I’m a big believer in prewriting. I design my stories, building them with care before I even start writing.
Somebody once said even the best battle plan only lasts until the first shot is fired (or something to that effect). It certainly applies to writing. Stories change in the telling. It’s just part of the process.
Last week I suggested reviewing your prewriting if you haven’t. I usually review mine almost daily, before (and sometimes immediately after) any given writing session. It’s a constant tinkering, and though I know that leeches away some precious moments I could be spending on new material, it makes my overall writing process a lot smoother.
Often. Usually. Almost always.
Except…well, Sunday night it failed me.
Courtney’s been giving her NaNoWriMo updates here on the site, but I’ve been limiting mine to tweets and spreadsheet updates that only my little writing group can see. Still, I should give a little bit of background by way of context.
So picture this: It’s Sunday afternoon, and I’m coming off a week of just blazing through my novel. It’s the fourth in the series, and there are times when I’m thinking, “This is going to be the best one yet!”
I’ve got a gunfight that’s just killer, I finally engage with some deep philosophical questions I know my readers have been asking since book one, and I’m finally letting Katie off the chain. She’s an all-out warrior princess in this one. She doesn’t need any stinkin’ man to rescue her.
It was a little slow getting started, but by the time I hit the first plot point I was rolling, and I’ve only accelerated from there. Friday I wrote 10,000 words. Friday. I mentioned that to my writing group, and they kicked me out.
Saturday I hit 50,000 words at 11:00 in the morning, and by the end of the day I was nearly done with chapter 11 (of 15). Instead of finishing it off, I chose to watch a movie and chat with a friend. No need to rush it, right? Smooth sailing from here on out.
So Sunday I slept in, then church with the family, went out to a nice lunch, worked on the finances with Trish, and watched a Cowboys game that had me cheering. Then I slipped off to the office to finish up chapter 11 before dinner, and a whole evening set aside afterward to write a good chunk of chapter 12.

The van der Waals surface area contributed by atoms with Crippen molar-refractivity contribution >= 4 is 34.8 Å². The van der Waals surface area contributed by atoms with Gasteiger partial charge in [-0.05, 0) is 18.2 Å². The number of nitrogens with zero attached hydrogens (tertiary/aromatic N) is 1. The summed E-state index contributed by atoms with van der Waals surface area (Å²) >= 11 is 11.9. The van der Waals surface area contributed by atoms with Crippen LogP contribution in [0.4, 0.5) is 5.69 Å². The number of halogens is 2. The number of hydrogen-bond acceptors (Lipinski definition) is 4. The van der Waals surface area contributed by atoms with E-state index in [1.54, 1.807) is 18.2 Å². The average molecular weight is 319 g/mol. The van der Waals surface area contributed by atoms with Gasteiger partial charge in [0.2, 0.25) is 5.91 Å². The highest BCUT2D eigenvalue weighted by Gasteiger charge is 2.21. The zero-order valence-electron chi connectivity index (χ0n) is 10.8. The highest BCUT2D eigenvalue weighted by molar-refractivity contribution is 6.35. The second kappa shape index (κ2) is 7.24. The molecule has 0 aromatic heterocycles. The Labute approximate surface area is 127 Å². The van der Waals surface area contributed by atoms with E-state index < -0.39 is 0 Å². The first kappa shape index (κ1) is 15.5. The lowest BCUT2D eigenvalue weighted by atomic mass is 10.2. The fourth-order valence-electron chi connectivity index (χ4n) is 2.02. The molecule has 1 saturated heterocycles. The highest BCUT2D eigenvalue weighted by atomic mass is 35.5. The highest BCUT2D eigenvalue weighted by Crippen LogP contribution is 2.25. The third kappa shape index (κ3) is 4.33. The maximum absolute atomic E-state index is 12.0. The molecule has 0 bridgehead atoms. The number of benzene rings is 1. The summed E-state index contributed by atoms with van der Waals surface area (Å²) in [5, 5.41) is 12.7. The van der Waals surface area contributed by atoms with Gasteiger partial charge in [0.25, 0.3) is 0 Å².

Chapter 11 gave up the ghost, easily enough. I already had Katie caught up in a conversation with the evil villain, and his personality just writes pages. As long as I can get him on camera, the book writes itself. So he menaced and Katie calculated, and just like that 11 was done.
I sat back, victorious. I updated my word count. I checked to make sure chapter 11 ended up long enough (I always do that). Then I realized I still had a few minutes left before dinner, so I decided to get a head start.
I started a new line at the end of my document. I type, “12.” And then I realized I’d forgotten my chapter title for 12. No problem there. I just clicked over to the Google Docs tab with my scene list in it, and scrolled down to chapter 12. “Identity Cult.” Ooh…cool.
But then I glanced at the description of what needed to happen in the chapter. It was mainly a long conversation between Katie and her partner, Nancy Drew stuff, figuring out what was really going on, and tracking down some suspects.
It was like a punch to the gut, because I’d already written that whole conversation. It took up something like the fourth through the eighth pages of my chapter 11. I scrolled on down to chapter 13, and that was pretty much pages ten to fifteen. It was all written. In fact, the conversation with the villain was supposed to be the opening scene of chapter 14.
In one day’s work, I’d robbed myself of two whole chapters. I sat there, stunned, until Trish called me in for dinner. I told her the whole story — my voice sounding numb and flat to my own ears — and spent dinner trying to figure out how I was going to fix it.
The problem was, it worked. The conversation worked well as it was, one chapter long, and I strongly suspected it would have gotten extremely slow and tedious if I’d actually dragged it out for fifty pages as I’d originally intended. So I didn’t want to go back to my original plan, but now I didn’t have enough material left to fill up my book.
I found myself completely stuck. Lost. I spent about half an hour cursing. I took AB to pick up some ice cream since I didn’t have anything to write, and I spent the whole drive talking through the story with her. (It’s a violent technothriller and she’s a three-year-old girl, so as brainstorming sessions go, it wasn’t the most useful.)
I got back home and watched some TV with Trish, helped put the kids to bed, and then I went to the office to see what I could salvage.
In the end, I worked on my scene list. Just like I recommended last Friday. I set aside my novel, and spent every minute of the evening’s writing session patching up my broken prewriting. I ended up writing over 4,000 words in that document, and not a single one in chapter 12.
That’s okay, though. It’s fixed now. I’ve got somewhere to go, and plenty of time to get there. I’ve got a whole new third act, and it’s better than ever.
The writing process is a strange one. It’s an unpredictable adventure, no matter how long you pursue it. Sometimes it’s agonizing, sometimes it’s glorious, but it’s always got a few surprises in store.
I wouldn’t trade it for anything.